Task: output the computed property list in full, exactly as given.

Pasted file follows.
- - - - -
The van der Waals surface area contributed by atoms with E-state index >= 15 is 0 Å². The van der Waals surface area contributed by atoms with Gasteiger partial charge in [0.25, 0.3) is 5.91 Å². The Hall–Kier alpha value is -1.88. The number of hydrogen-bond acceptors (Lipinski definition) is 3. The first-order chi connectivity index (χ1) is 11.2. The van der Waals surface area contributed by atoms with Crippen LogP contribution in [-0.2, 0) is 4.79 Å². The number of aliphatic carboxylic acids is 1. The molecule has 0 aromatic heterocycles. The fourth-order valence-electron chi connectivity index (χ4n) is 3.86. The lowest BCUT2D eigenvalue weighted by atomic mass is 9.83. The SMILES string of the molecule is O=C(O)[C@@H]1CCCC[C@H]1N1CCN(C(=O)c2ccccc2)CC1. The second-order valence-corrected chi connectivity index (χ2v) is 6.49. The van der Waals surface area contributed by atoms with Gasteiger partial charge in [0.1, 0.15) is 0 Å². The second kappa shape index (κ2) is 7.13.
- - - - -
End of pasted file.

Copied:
The van der Waals surface area contributed by atoms with E-state index >= 15 is 0 Å². The van der Waals surface area contributed by atoms with Gasteiger partial charge in [0.25, 0.3) is 5.91 Å². The Hall–Kier alpha value is -1.88. The number of hydrogen-bond acceptors (Lipinski definition) is 3. The first-order chi connectivity index (χ1) is 11.2. The van der Waals surface area contributed by atoms with Crippen LogP contribution in [-0.2, 0) is 4.79 Å². The number of aliphatic carboxylic acids is 1. The molecule has 0 aromatic heterocycles. The fourth-order valence-electron chi connectivity index (χ4n) is 3.86. The lowest BCUT2D eigenvalue weighted by atomic mass is 9.83. The SMILES string of the molecule is O=C(O)[C@@H]1CCCC[C@H]1N1CCN(C(=O)c2ccccc2)CC1. The second-order valence-corrected chi connectivity index (χ2v) is 6.49. The van der Waals surface area contributed by atoms with Gasteiger partial charge in [0.1, 0.15) is 0 Å². The second kappa shape index (κ2) is 7.13.